Fourth International

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In the early 1930s, Trotsky and his supporters believed that Stalin's influence over the Third International could still be fought from within and slowly rolled back. They organised themselves into the International Left Opposition in 1930, which was intended to be a group of anti-Stalinist dissenters within the Third International. Stalin's supporters, who dominated the International, would no longer tolerate dissent. All Trotskyists, and those suspected of being influenced by Trotskyism, were expelled.[8]

Trotsky claimed that the Third Period policies of the Comintern had contributed to the rise of Adolf Hitler in Germany, and that its turn to a popular front policy (aiming to unite all ostensibly anti-fascist forces) sowed illusions in reformism and pacifism and "clear[ed] the road for a fascist overturn". By 1935 he claimed that the Comintern had fallen irredeemably into the hands of the Stalinist bureaucracy.[9] He and his supporters, expelled from the Third International, participated in a conference of the London Bureau of socialist parties outside both the Socialist International and the Comintern. Three of those parties joined the Left Opposition in signing a document written by Trotsky calling for a Fourth International, which became known as the "Declaration of Four".[10] Of those, two soon distanced themselves from the agreement, but the Dutch Revolutionary Socialist Party worked with the International Left Opposition to declare the International Communist League.[11]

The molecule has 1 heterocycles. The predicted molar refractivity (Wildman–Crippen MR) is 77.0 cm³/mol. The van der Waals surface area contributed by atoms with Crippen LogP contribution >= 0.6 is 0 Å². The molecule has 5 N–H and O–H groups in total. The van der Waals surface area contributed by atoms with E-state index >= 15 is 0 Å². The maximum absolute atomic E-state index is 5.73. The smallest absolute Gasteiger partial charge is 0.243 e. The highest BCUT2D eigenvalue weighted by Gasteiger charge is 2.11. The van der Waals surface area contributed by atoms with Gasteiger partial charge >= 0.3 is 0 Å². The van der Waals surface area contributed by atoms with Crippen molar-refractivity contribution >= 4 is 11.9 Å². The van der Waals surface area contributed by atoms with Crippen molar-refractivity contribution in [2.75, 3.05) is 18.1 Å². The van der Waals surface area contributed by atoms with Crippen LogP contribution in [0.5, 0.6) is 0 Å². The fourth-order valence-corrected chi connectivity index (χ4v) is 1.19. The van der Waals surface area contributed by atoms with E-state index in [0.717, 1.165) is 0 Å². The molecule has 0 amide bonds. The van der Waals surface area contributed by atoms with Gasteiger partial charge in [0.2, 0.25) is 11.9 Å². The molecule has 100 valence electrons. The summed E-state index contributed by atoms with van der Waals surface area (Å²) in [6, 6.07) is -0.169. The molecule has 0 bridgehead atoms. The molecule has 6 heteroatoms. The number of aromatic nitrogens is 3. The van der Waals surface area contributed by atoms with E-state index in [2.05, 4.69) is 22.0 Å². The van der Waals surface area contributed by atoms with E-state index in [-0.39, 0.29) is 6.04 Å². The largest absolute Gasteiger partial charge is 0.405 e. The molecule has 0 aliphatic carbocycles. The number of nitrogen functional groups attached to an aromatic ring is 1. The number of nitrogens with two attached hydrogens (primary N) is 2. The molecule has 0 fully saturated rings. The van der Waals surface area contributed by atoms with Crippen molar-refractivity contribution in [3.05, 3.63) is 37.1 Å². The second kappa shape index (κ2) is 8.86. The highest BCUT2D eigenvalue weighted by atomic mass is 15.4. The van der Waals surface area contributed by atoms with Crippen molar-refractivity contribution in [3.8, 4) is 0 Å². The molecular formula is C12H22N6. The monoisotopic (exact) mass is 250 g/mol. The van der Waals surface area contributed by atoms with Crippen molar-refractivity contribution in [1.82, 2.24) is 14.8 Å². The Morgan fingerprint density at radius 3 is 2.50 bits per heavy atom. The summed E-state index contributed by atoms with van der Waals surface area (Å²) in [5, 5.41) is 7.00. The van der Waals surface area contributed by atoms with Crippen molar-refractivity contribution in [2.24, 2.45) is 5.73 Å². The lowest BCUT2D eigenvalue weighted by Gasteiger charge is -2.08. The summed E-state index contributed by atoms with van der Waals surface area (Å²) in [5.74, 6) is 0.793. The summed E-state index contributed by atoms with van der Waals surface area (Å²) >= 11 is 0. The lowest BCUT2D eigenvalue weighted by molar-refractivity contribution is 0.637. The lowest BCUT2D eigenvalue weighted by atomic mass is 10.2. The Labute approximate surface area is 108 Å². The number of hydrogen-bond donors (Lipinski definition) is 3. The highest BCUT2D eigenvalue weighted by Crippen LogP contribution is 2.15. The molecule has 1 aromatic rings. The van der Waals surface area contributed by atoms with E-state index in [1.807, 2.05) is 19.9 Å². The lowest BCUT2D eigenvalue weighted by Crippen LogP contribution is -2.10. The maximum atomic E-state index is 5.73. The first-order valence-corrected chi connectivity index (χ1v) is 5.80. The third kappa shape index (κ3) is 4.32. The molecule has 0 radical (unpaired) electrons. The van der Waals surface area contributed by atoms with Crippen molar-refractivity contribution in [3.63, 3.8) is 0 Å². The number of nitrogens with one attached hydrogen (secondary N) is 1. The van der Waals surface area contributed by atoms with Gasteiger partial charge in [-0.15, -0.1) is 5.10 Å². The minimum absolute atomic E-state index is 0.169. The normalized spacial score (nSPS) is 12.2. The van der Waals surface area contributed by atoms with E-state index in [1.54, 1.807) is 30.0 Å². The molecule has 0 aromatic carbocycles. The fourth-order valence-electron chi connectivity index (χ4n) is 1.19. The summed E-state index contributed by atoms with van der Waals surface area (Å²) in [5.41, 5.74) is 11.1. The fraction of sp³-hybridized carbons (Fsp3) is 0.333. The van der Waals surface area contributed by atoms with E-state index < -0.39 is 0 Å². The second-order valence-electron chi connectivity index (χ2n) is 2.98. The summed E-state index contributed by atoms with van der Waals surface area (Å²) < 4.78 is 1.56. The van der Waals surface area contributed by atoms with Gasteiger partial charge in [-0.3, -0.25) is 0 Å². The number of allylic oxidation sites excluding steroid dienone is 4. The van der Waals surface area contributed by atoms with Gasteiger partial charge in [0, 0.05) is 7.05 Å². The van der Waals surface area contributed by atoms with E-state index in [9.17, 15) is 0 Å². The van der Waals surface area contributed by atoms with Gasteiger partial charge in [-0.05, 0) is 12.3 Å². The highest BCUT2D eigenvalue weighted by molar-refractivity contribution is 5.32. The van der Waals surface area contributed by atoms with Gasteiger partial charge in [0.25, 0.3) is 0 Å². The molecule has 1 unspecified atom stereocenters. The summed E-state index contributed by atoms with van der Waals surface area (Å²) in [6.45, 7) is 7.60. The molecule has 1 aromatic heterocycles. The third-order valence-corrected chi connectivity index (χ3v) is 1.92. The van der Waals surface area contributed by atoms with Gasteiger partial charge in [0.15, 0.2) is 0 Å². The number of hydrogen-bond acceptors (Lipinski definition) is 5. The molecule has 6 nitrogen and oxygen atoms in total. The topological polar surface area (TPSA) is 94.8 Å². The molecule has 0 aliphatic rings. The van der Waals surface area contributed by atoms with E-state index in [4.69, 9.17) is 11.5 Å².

This position was contested by Andrés Nin and some other members of the League who did not support the call for a new International. This group prioritised regroupment with other communist oppositions, principally the International Communist Opposition (ICO), linked to the Right Opposition in the Soviet Party, a regroupment which eventually led to the formation of the International Bureau for Revolutionary Socialist Unity. Trotsky considered those organisations to be centrist. Despite Trotsky, the Spanish section merged with the Spanish section of ICO, forming the POUM. Trotsky claimed the merger was to be a capitulation to centrism.[12] The Socialist Workers' Party of Germany, a left split from the Social Democratic Party of Germany founded in 1931, co-operated with the International Left Opposition briefly in 1933 but soon abandoned the call for a new International.

In 1935, Trotsky wrote an Open Letter for the Fourth International, reaffirming the Declaration of Four, while documenting the recent course of the Comintern and the Socialist International. In the letter, he called for the urgent formation of a Fourth International.[11] The "First International Conference for the Fourth International" was held in Paris in June 1936, reports giving its location as Geneva for security reasons.[13] This meeting dissolved the International Communist League, founding in its place the Movement for the Fourth International on Trotsky's perspectives.

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